New Guidehouse report describes barriers despite FERC Order 2222
When their output is aggregated, rooftop solar, energy storage, electric vehicles and other distributed energy resources (DERs) can supply energy and services to the US grid much the way a power plant does.
But they rarely do because rules governing the grid block inroads for aggregated DER technologies. The rules were created before the rise of DERs when centralized power plants were the only option.
It looked like that was about to change when the Federal Energy Regulatory Commission (FERC) enacted Order 2222 in 2020, kicking off a process to allow aggregated DERs to compete with power plants and be paid wholesale prices.
But more than three years have passed, and obstructions persist, according to a new whitepaper by GuideHouse Insights: “Alternative Aggregated DER Participation Methods for US Grids Are Still Needed.”
While the federal order has helped by getting the conversation going — and by requiring that the nation’s regional grid operators submit plans to show how they will comply — it’s not been enough. Certain state and regional grid rules still get in the way, according to Guidehouse.
It’s important to fix these problems because aggregated DERs can improve the grid’s function.
Grid operators can use DER aggregations to reduce grid congestion, increase renewable energy, avert the need to build new energy infrastructure and lessen reliance on fossil fuel peaker plants. As consumers and businesses increasingly install DERs, they become a ready-made resource for the grid.
“A grid that leverages DER can be more flexible and resilient, characteristics that are essential as generation from large-scale variable renewable resources increases,” says the whitepaper.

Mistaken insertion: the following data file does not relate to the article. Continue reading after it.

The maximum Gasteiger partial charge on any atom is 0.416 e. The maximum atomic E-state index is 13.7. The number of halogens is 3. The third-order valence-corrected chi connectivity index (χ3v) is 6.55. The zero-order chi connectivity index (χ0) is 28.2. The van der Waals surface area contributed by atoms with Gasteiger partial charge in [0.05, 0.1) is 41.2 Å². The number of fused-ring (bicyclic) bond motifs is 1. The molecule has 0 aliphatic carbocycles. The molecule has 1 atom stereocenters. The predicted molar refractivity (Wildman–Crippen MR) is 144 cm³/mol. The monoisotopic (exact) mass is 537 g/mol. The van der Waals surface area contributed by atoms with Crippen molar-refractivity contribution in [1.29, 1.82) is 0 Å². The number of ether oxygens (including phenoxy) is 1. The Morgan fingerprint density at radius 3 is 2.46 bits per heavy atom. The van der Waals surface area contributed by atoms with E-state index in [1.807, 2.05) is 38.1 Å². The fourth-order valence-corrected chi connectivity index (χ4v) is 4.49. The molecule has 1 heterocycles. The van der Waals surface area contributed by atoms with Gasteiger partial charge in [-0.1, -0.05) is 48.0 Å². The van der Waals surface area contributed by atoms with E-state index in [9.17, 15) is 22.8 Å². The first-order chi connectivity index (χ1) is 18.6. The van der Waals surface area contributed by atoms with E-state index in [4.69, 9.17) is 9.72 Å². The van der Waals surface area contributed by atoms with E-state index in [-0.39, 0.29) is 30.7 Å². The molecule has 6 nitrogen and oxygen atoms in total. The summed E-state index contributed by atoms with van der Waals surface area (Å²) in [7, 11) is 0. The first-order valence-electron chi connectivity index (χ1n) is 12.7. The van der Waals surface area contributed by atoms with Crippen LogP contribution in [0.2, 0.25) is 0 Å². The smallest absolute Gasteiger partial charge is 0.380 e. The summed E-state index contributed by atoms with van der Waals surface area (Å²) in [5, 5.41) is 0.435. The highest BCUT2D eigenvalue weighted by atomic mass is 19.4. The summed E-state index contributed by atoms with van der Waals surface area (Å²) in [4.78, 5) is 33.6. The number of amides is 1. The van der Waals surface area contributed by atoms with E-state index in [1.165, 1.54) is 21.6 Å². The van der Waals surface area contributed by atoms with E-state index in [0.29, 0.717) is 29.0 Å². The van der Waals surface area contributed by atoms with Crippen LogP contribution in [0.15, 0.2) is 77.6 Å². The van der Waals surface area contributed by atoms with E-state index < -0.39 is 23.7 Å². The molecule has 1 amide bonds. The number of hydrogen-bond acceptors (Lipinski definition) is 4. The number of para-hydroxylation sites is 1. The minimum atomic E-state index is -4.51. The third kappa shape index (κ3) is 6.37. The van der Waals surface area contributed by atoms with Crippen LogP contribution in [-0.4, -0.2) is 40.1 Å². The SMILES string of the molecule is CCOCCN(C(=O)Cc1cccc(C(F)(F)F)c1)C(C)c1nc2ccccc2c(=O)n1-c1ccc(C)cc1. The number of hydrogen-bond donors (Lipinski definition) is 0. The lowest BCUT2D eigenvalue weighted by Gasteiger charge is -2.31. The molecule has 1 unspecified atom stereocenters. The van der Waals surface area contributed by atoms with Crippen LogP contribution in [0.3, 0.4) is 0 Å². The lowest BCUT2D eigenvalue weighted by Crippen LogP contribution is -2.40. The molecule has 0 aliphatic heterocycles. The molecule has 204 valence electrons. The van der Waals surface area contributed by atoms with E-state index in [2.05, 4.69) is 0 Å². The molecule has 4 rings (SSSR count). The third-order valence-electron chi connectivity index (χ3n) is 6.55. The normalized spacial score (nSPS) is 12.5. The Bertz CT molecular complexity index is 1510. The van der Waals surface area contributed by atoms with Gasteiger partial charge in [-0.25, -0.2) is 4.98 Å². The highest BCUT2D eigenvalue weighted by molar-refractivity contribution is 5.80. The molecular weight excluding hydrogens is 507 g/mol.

So what’s delaying the use of aggregated DER in wholesale markets?
Guidehouse points to several barriers, some of them unique to certain grid operators, that undermine the goal of FERC Order 2222, among them:
- Prohibition of third-party demand response aggregation
- Minimum size requirements that shut some DERs out
- Rules that block DERs from participating in both retail and wholesale electricity markets, even if they provide different services for each
- Telemetry or metering requirements that make costs too high
- Timelines for new rules that don’t begin for many years
What can be done? Guidehouse recommends experimentation, demonstration and looking to examples in other countries.
“DER aggregators should continue to investigate alternative methods, such as distribution-level programs or local flexibility markets, to demonstrate how aggregated DER can provide grid services in those regions where wholesale participation is not as viable,” the white paper says. “US utilities should look to peers with active programs or grid operators in countries outside the US for guidance on setting up and deploying these types of initiatives.”
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